Desperately fighting against a rise in consciousness among the people that sees the reality of humanity as a majority with common interests and not the vicious reduction of humans into competing groups, we are reduced to seeing fictional minorities as people of color when all of us with the exception of albinos are such, and that small number of us without melanin are no less humans for having that birth defect.  Anything to prevent the public from clearly seeing, as our primitive communist ancestors did, that hungry people need food, no matter their skin tone, religion, ethnicity, sexual preference or favorite sport. Whether geographic realities and cultural teachings create desire for lasagna, matzos, tacos, chitlins, croissants or fried rice, food is absolutely necessary for survival, not for marketing. When the hunt was successful our ancestors all had meat. When it was not, they all had vegies. When neither meat nor vegies were available our nomadic ancestors moved to another locale, in the human tradition of migrating to a new place when life was no longer possible at the old one. This was long before capital and profits, in fact, long before slave and feudal societies. But the fact is that humans survived from the beginning by cooperation not just because or unless they liked each other but because it was absolutely essential for their survival. If those early practitioners had not followed that mentally advanced if physically primitive form we would not be here in the modern world participating in an either or choice that does not involve a lesser evil but ultimate humanity threatening evil itself.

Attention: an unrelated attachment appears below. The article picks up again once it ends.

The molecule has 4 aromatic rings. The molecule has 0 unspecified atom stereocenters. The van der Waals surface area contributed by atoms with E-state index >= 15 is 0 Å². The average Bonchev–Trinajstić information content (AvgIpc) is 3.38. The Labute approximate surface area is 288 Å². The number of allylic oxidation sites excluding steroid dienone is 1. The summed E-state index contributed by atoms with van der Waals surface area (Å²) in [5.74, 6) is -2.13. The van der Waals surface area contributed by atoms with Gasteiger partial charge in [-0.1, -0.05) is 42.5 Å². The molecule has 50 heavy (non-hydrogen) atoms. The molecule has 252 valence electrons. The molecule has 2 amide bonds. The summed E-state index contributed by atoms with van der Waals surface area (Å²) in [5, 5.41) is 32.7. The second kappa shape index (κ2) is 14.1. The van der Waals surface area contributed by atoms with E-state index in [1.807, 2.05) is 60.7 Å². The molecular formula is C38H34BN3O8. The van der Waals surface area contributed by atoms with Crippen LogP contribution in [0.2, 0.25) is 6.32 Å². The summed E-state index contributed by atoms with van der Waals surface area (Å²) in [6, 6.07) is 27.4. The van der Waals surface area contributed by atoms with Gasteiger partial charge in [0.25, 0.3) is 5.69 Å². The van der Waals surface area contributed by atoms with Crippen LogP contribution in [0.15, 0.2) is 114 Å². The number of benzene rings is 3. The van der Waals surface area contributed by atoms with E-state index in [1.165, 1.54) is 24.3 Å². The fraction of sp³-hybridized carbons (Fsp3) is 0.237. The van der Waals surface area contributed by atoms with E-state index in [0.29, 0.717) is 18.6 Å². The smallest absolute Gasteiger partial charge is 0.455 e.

That evil is the private profit first and at all cost system of capitalism which, after that profit procurement, creates investment that brings public good to one and all. Of course. Isn’t it evident in the fact that we spend more than 700 billion on wars while more than half a million of our people are homeless? That’s the beauty and poetry of a free market system of investment for profit first. If dog food, kitty litter and pet health care for our 180 million comfortably housed dogs and cats make more profits than housing for half a million humans and health care for more than thirty million humans, doesn’t it make sense to invest in our pets rather than those humans? If more than seven hundred billion a year brings profit to the Military Industrial Complex we were first warned of by a Republican president, doesn’t that kind of job creation to kill people in foreign countries – while calling it defense of our mostly undefended from pollution, poverty and crime population - isn’t that wonderful? And if all of us simultaneously learn that is the case, rather than the idiotic excuse for reality we are having forced into our heads, might we react in anger and join together in a social uprising to make all social uprisings of the past seem mere preludes? That’s why we are hearing about China, Russia and a failing state because of Russia and China, and why we are being sold a product called Black Lives Matter lest it become a social revolution that says under capitalism, only some lives matter and that group is getting smaller and smaller while the majority of humanity faces ruin as long as it is divided into false races and phony identity groups that allow the most menacing minority on the planet, billionaires and their rich professional flunkies, to lead us all to ruin.